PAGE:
Some of you will hate this post. Some of you will like it. One of the best ways I can think of to show why I think the current up move in equities is a Minor B wave is to show you an example of a true impulse in another market. This one is current. One reason I show it to you is to show you than I can, indeed, count an impulse. The chart is the U.S. Ten Year Treasury Note Futures Daily.

U.S. Ten Year Treasury Note Futures  Daily  Impulse 
First, let's be clear, it took me less than 15 minutes to analyze this chart and to find where you and I would likely differ.
Starting at the lower left, you see a wave labeled 1, that looks remarkably like a "three". But, it is either 1 and and flat 2, in which case the b wave of 2 is larger than 1, or it is just 1 with a very brief fourth internal wave that gives it the appearance of a "three". Either way, the second wave retraces a very deep 82% of wave 1 as shown. Remember Neely's caution about the extremely low probability of a second wave beyond 62%? Throw it out the window in this chart! The extremely deep base sets the foundation for the large rise that follows.
Also  in terms of time  if wave 2 is a Flat, then it does take more time than wave 1. If it is not a flat, then it doesn't.
What follows should be quite clear. There is a clear break of the dotted "base channel" drawn around waves 1 & 2 just as R.N. Elliott instructs us. Then, the third wave is a clear nonoverlapping five wave subdivision with gaps that ends beyond the 1.618 level. But, the wave did make the 1.618 level.
Where most of us will differ is that most of you will be tempted to put wave 3 on the spike that I have labeled the b wave of 4. But if you do this, you will quickly note that wave 3 then gets one too many subdivisions, and no longer counts like an impulse, itself.
Further, you will fail to recognize that wave a of 4 is too short in time to correct any of the previous up waves  leading to  yes a corrective wave b that is massive in comparison to it's a wave. This over sized b wave is the b wave of a "running triangle" and it clearly looks like a "three", regardless of it's power to move prices higher. The rest of the triangle clearly is designed to "take up time and move prices sideways" until the e wave overlaps wave 3, again, as wave 4.
Wave 4 is then longer in time than wave 2, yes, but it is also longer in time than wave 3, which Neely likes to see. Next, when we draw the channel from wave 2 to wave 4, with a parallel copy on 1, we find that wave 3 is somewhat outside of the upper bounds of the channel. This helps indicate that wave 3 is the wave with the most amount of momentum.
It turns out in this chart, the maximum of the MACD is on the b wave of that triangle, not on wave 3. Fooler? Or does it just represent the power of an outsized b wave. Then as Neely correctly predicts, the outsized b wave leads to a "failure" wave. The c wave of the triangle does not break the b wave low. There are some things Neely has gotten exactly correct, there are other things which have not passed the test of time.
After the triangle, wave 5 breaks out with five quick waves up  which is almost, but not quite  the size of wave 3. The fact that wave 5 did not exceed wave 3's length, shows that wave 3 is the extended wave in the sequence and should be denoted x3. The MACD does diverge on wave 5, as expected.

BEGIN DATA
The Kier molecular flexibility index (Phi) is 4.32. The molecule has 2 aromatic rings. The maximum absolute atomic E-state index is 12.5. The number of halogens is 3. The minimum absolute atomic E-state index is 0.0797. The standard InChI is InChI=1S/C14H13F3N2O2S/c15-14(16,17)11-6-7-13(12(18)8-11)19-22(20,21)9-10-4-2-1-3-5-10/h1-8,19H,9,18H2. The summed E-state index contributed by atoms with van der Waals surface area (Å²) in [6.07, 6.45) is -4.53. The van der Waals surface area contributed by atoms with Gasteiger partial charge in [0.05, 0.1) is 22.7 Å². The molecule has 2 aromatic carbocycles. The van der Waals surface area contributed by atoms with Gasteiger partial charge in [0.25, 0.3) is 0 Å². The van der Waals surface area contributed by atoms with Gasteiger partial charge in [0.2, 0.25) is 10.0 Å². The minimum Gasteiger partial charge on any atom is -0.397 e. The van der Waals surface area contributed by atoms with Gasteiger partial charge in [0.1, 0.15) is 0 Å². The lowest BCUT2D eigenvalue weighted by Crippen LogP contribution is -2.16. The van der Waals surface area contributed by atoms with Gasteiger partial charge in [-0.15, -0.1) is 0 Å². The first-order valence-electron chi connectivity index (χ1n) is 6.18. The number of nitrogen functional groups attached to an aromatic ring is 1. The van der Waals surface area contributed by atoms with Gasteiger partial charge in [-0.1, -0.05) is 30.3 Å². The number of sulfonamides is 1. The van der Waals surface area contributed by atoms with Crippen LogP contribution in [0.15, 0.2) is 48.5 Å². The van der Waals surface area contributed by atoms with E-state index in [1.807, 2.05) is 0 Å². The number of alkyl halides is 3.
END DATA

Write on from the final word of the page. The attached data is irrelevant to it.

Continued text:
Now I know that most of you hate this b wave. You will look for another way around it, like putting "three" at that high, and saying there was only a double combination downward after it. Fair enough. But, keep in mind, we have said that by the principles of degree labeling it is very hard to find ways where the third wave can exceed the 2.618 Fibonacci extension level.
Further, the Elliott Wave Principle indicates that the "running triangle" is a very common structure  particularly in strong markets. And, the triangle indicates the "last wave in the sequence" is dead ahead  which it was. The downward wave has overlapped a prior wave and appears to have broken the channel lower. Beyond that  since fourth wave triangles provide alternation for any type of second waves, having a triangle here "cleans up the mess" left by trying to determine if wave 2 was a flat or not.
Again, this analysis of a current chart took only 15 minutes  start to finish  although it took longer to write about it. Yes, I can actually analyze impulse waves. I do it all the time, and this one is quite messy at that. Hopefully, analyzing a current impulse independent of anyone else's view might prove helpful to you and lend some additional confidence to what I do.
It is many of these above characteristics that I can not find in the current stock market rise. Is the current rise just like that little (sic) b wave, above? Only time will tell. The question is not how I will count it. The question is how will you? Or .. will you even bother...
Have a good start to the day.
TraderJoe
P.S. At the risk of generating any 'degree violations', I tried to clean up the 'bottom' of the above chart. Below is a fourhour chart in what clearly looks like an expanding diagonal off of the bottom and a deep >80% retrace as a zigzag and back to a prior fourth wave, at that.

US Ten Year Note Futures  4 Hr Chart  Expanded Diagonal 
This, now proven and not potential, diagonal would be of the 5:3:5:3:5 variety. And, yes, I do have a lot of questions about this count. But I have to say this. Of all of the Elliott wave patterns this one is the
least frequent, and therefore the most difficult to study. But this would not be a small diagonal. It occurs on the
four hour time frame, by gosh. But, it seems that the internal overlaps of the diagonal
require the count, as do the subsequent waves of the further impulse that follows. It is also characteristic of some leading diagonals that they have the "deep retrace" afterwords. So, the wave
personality seems to fit, as well.